Two weeks ago, I was having a shower in my hotel bathroom. The sliding door on the shower was a little jammed, so I pulled it slightly harder. To my shock, the door exploded into a snow-like substance in thousands of pieces, completely covering every inch of the shower and bathroom floor with glass. It also sent a chunk of glass into my arm, cutting deeply into the skin.
I didn’t know what to do, other than I had to stop the blood flow with my towel.
I momentarily saw myself having to walk over the broken glass to get out of the shower and bathroom. Thankfully, I had the presence of mind to be able to notice the second towel on top of the towel rack. I was able to put that on the floor and slide out of the bathroom. I washed my arm to get any glass out of the wound, and then went straight for the phone.
I dialled 9 to call reception.
It didn’t work.
Next, I tried zero.
It also didn’t work.
Usually there is a number written on the phone for reception. In this case there wasn’t (it was on the room key card which sitting in the cradle near the door), and the reception phone number was 777; not something I would have ever guessed.
With my arm in the towel, I dried the lower half of my body, put some pants on, and took the elevator to the reception on the ground floor.
Sadly, given that I’m in Vietnam, I also had the presence of mind to remember that some people will use an opportunity like this to steal my gear… which I cannot afford to lose because of the data on my devices. So before heading to reception, I quickly threw my expensive gear into the small backpack I carry, and took it with me.
After getting the blood to stop flowing, I started to contact friends on instant messaging apps.
I think this is one of my major lessons from this whole event: to have people in mind that I can contact in case of an emergency, and have easy ways to do that.
For example, I have my parents on Skype, but I’m never signed into Skype… so I’d have to jump through the hoop of signing in with a username and password, navigating to my parent’s number, and then dialing it. A related hurdle is that my phone is on a data-only plan, so I can’t make outgoing phone calls. I need to use a VoIP app to do that. I think making calls via an instant messaging app like Viber, WhatsApp, WeChat, and so on is preferable to sending messages, so you’re likely getting the immediate attention of the recipient where you may not immediately do so with a text message.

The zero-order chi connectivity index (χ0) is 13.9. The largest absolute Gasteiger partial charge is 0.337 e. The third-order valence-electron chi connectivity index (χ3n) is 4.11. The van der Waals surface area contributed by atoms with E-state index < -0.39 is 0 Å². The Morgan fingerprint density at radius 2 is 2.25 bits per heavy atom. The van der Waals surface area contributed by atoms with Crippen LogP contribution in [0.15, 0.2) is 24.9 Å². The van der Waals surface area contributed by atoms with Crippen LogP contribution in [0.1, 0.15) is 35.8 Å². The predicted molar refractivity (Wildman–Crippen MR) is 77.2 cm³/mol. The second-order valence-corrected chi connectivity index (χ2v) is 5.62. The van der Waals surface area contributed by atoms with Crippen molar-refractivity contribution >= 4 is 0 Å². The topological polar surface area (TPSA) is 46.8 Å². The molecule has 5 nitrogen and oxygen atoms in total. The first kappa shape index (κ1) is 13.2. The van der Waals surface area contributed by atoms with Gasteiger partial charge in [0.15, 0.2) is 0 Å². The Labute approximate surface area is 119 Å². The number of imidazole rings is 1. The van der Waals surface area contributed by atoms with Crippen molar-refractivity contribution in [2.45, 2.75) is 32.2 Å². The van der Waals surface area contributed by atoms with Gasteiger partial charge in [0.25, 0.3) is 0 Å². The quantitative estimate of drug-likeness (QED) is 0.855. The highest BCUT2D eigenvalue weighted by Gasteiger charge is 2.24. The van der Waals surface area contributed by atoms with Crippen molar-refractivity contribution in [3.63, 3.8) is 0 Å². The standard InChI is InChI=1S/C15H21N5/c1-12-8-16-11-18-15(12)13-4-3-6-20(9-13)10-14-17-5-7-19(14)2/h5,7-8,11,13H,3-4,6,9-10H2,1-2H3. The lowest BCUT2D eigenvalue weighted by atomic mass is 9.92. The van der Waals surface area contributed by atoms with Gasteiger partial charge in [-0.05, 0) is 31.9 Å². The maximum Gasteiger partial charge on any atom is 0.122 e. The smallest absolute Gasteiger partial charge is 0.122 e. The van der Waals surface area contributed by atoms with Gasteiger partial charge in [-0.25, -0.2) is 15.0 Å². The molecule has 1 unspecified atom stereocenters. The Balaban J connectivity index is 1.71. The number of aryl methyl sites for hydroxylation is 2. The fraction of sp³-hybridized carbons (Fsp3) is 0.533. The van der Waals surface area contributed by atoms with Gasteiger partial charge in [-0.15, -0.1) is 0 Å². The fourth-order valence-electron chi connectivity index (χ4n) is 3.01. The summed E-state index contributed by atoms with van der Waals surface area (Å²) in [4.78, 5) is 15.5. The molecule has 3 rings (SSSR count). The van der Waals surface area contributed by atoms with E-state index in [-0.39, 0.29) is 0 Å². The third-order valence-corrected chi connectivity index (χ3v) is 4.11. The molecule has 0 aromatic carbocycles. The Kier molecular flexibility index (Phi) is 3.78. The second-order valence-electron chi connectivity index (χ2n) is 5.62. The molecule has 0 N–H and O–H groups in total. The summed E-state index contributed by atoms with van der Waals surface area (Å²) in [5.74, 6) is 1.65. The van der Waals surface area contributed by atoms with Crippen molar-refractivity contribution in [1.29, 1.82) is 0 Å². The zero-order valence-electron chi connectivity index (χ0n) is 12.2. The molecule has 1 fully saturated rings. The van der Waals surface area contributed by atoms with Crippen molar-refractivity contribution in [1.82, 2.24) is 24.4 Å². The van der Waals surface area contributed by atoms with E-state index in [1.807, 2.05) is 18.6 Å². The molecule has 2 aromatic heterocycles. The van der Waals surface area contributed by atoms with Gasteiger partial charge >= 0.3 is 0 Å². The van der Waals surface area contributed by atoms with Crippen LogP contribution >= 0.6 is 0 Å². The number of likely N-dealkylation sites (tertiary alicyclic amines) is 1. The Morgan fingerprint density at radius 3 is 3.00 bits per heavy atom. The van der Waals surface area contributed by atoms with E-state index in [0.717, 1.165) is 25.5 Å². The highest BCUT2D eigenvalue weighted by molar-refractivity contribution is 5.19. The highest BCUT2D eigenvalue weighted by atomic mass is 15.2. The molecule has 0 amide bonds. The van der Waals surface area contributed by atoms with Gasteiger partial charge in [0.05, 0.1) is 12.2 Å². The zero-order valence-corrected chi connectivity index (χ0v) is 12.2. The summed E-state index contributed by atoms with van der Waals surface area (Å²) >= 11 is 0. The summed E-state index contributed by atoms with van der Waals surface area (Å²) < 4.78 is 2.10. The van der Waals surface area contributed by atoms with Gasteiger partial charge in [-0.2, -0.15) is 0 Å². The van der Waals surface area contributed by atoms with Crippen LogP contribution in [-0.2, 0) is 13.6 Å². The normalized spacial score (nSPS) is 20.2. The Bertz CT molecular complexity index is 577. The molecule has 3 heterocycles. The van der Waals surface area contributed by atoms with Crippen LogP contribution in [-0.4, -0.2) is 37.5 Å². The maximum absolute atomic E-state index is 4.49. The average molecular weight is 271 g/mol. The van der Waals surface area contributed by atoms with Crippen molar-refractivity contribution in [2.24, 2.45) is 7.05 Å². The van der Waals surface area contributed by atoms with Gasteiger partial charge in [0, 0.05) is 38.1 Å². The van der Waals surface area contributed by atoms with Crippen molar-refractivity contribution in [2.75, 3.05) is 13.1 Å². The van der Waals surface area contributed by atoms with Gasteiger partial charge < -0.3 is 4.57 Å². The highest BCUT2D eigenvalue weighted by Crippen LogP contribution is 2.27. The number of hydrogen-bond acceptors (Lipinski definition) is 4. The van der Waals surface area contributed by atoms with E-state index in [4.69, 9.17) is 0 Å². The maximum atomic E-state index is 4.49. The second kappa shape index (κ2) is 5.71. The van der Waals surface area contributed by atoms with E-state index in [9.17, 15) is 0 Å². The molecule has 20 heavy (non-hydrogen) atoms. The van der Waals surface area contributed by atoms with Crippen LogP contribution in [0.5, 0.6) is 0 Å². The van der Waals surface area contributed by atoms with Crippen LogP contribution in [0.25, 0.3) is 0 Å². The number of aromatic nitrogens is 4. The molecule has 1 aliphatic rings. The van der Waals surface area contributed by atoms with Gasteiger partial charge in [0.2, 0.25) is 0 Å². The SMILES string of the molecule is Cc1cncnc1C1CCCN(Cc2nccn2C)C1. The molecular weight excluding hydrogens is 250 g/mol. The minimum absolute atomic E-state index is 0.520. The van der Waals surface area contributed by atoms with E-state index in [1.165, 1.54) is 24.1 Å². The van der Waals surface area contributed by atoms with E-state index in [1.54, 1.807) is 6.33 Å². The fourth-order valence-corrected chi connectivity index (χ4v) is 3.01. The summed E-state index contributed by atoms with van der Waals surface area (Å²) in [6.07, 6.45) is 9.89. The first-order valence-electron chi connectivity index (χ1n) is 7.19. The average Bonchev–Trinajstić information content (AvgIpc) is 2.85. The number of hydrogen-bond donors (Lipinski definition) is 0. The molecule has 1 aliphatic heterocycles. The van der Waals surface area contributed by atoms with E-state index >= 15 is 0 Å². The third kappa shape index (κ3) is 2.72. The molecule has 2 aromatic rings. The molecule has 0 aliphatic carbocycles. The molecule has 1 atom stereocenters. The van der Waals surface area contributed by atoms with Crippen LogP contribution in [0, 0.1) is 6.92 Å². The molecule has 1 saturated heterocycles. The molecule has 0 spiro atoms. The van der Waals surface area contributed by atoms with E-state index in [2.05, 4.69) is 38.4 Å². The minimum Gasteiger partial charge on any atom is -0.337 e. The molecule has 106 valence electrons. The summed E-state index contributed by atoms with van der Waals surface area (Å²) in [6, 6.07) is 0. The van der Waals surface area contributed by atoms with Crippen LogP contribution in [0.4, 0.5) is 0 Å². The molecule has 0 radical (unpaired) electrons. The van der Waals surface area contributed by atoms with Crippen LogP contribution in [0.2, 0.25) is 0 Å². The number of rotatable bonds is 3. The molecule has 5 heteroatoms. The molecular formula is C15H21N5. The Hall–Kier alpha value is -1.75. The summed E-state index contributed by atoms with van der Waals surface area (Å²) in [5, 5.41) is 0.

Another challenge I faced was that some of my friends I know have no credit on their phones, or don’t answer their messages for quite some time. This was my experience when I started to try to contact people. Specifically, I was looking for someone who could speak Vietnamese, was nearby, and could go to the hospital with me.
For other people I know, I either don’t have their phone number, or I’d have to search through emails to get their email address or contact numbers.
Basically, I was unprepared.
A colleague of mine was recently robbed whilst traveling on the back of a motorbike at night. She had a similar challenge in terms of getting people to answer her messages… although in her case, the incident happened in the very early hours of the morning.
One thing that is worth knowing, is that you can get Siri to quickly do things for you without needing to use your hands. For example, Siri can open apps, and even call people with a simple voice command. You can also quickly dictate fairly accurate messages without the need to use your hands. I used Siri that morning to fire out some quick (un-edited) emails to colleagues, requesting help if they were online.
Siri isn’t a gimmick, its a useful tool.
To conclude, I’m okay now. Even though it wasn’t an easy process, I was able to contact friends who could get in contact with other people I know, and have someone go with me to the hospital. It made a huge difference in getting quick medical help at a reasonable price. I’m scarred from the whole incident though, and I’ll never look at a glass door the same way. I’ve also changed my workflows so that in the future, I’ll be more prepared should I be involved in another accident.